American households are notoriously financially vulnerable, with 36% saying in 2020 they would struggle to meet a $400 emergency expense.
A recent survey by PYMNTS and
found that 61% of Americans live paycheck to paycheck, including 36% of consumers who make $250,000 or more a year. There are many blames for this uncertainty, including wages that have not kept pace with inflation; a system that ties health insurance to full-time employment; the crushing cost of higher education; and a school system that fails to teach the basics of personal finance—to name a few. Yes, people make bad decisions with their money, but they do so within a financial structure that compounds their mistakes instead of helping to fix them.
Personal finance coaches have stepped into this breach, and in a new way
documentary Be smart with money follows four of them as they help four millennials overcome their financial hurdles over the course of a year. Each person has a different goal that illustrates some aspect of personal finance: earn more, start investing, pay off debt, and prepare for retirement.
These themes are well chosen by the producers; They are a good representation of the great struggles average Americans face with their money. Aspects of the subjects’ experiences will likely sound familiar to many viewers, and those with some personal finance background will likely nod at the coaches’ advice. However, it’s hard to look at the program without considering what it doesn’t address: the deeper structural issues that have helped pinch each of these people financially and the limited options they have to make ends meet escape.
The documentary begins with Lindsey, a blue-haired bartender from Austin, Texas, who wants to stop living paycheck to paycheck. “I really don’t have much time to be myself,” she laments her 50-hour week and two jobs. “It’s about making that money to survive.” She doesn’t have much time to pursue her art, and she doesn’t have health insurance to afford to treat her anxiety and depression.
Lindsey works with Paula Pant, a financial journalist and founder of Afford Anything, a personal finance and financial independence platform and podcast of the same name. Pant sees Lindsey’s potential immediately and trains her with side hustles that can bring in more money and showcase her artistic talents. One clever idea that Lindsey puts into action is for her to go to a dog park, sketch the pooches and show their owners the illustration and their phone number for dog walking services.
The story continues with Jalen “Teez” Tabor, a professional NFL safety who was disqualified from the Detroit Lions after two seasons and broke his foot before starting with the San Francisco 49ers. Suddenly he was left without an income and had not saved enough to support his wife and young daughter. Like many pro athletes from humble backgrounds, Teez spent much of his early paychecks. While his parents taught him to hurry up and take care of himself, saving and investing is “a language we’re never taught,” he says.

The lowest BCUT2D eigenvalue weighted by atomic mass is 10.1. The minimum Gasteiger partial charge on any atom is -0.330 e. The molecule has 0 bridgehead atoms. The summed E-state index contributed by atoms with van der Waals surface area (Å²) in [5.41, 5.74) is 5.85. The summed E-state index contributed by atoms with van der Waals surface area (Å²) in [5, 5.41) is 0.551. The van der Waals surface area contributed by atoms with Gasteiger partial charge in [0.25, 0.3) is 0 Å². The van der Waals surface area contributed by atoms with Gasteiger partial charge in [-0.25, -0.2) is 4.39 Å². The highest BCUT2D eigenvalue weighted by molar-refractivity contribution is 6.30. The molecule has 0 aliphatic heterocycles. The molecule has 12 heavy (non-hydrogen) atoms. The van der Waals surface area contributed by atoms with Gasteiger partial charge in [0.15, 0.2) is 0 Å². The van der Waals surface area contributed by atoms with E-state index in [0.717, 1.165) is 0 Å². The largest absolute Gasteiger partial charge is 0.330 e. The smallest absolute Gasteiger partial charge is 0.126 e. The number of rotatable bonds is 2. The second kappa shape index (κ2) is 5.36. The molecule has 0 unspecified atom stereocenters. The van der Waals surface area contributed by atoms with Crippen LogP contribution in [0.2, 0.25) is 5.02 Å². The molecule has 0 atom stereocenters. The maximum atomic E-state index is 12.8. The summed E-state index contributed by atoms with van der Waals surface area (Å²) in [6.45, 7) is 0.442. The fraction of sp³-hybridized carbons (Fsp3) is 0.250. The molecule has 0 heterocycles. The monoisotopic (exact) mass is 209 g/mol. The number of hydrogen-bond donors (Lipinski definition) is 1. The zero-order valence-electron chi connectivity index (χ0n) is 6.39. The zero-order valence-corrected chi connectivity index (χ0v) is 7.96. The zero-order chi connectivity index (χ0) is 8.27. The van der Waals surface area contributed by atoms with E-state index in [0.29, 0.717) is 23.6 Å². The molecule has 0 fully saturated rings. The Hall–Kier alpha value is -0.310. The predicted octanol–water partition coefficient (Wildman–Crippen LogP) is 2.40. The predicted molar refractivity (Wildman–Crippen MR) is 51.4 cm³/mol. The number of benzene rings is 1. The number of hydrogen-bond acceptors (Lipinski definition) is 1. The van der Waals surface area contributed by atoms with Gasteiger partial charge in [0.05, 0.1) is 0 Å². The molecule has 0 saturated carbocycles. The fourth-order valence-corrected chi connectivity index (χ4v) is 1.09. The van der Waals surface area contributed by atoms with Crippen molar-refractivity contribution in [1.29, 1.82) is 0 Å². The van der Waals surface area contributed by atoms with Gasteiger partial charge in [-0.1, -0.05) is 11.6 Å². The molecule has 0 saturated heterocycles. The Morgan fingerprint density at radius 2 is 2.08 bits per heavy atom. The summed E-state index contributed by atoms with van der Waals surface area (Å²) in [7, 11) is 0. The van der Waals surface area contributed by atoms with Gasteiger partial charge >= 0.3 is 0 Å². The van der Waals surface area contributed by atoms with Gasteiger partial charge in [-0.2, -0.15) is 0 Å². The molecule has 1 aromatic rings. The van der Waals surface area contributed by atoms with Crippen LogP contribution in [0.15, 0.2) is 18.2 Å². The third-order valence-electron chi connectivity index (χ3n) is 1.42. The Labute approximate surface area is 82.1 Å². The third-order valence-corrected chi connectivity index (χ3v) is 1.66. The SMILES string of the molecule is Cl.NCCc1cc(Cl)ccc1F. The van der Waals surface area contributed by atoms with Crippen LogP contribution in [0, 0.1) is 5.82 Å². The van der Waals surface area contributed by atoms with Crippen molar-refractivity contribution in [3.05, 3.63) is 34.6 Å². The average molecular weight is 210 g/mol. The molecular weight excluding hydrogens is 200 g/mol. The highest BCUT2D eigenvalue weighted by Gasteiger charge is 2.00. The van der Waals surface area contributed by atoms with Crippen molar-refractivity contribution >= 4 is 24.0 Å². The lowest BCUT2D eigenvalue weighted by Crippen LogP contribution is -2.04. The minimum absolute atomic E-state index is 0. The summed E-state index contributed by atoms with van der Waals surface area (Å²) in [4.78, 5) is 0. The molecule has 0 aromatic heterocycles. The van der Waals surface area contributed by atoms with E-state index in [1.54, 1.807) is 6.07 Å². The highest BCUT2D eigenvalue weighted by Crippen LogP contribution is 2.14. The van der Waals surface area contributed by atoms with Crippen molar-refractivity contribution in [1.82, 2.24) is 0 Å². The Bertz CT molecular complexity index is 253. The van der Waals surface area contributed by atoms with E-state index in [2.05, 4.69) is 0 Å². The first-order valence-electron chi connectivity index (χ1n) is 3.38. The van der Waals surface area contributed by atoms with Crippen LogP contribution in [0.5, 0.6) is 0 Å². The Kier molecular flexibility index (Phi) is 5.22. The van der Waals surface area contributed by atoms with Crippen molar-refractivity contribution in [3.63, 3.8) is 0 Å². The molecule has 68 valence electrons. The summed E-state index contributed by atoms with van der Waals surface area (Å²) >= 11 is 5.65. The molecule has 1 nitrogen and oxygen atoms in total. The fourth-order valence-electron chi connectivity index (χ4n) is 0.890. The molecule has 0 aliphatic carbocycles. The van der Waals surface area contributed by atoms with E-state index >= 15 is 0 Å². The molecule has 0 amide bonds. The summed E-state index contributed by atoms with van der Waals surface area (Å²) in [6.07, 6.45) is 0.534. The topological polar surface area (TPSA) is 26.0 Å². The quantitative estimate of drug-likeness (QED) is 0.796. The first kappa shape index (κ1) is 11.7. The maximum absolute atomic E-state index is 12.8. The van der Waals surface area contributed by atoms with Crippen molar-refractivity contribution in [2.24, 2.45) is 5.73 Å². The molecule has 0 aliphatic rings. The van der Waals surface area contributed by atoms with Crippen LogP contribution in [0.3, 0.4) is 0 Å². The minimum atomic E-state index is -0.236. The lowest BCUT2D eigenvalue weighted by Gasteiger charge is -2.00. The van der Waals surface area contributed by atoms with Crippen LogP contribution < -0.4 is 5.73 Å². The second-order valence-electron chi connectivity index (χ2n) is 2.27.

Enter Shareef “Ro$$ Mac” McDonald, a former Wall Street pro and creator of the weekly Maconomics show on REVOLT TV. He teaches Teez the Standard & Poor’s 500 and helps him open a brokerage account to begin investing what relatively little savings he has left. “What if the S&P falls?” Teez asks seriously. It’s not a question of if, but when, McDonald replies, and he urges Teez not to panic and sell his position whenever that happens.
It’s the kind of basic good advice that pervades the whole program in a format that might be a lot to digest for a beginner. After all, there are entire books on every topic of the film. Important issues such as credit card interest are dealt with in a matter of seconds. The film would be a good conversation starter between teenagers and any trusted adults in their lives who understand the concepts and can expand on them. (It would be nice to see a future version that focuses on older adults, as money worries are hardly limited to the young.)
The film jumps back and forth between themes over the course of a year. Tiffany Aliche, aka Budgetnista, is helping Ariana, a New Jersey mother of two, reduce her credit card debt from $45,000 to $5,000 over the course of the program. “Credit card debt is carcinogenic,” she says, “we need to get rid of it.” Next Up? The $108,000 in student loans that Ariana took out as the first in her family to attend college. Pete Adeney, also known as Mr. Money Mustache, helps Kim and John, a wealthy couple from Boulder, Colorado, get their spending under control so they can plan for early retirement.
The film bills itself as “strange eye for the Economy,” but it has a challenge most makeover shows don’t, as progress on finances isn’t as visual as a style makeover or home renovation. There’s no big reveal at the end, but there are tears of joy. Viewers watch as Lindsey makes good money with her artistic talents, and they watch as Teez gets his football career back on track and teaches a group of black teenagers the money lessons he’s just learned.
But when Lindsey finally gets health insurance — and enters therapy — it’s thanks to her partner’s recent promotion. This shows the limitations of financial advice in a gig-oriented economy: you can’t always squeeze into healthcare.
It’s easy to get excited about the compelling themes, but watching them fight made me wish America didn’t demand such bootstrapping from people not born with means.
Write to Elizabeth O’Brien at [email protected]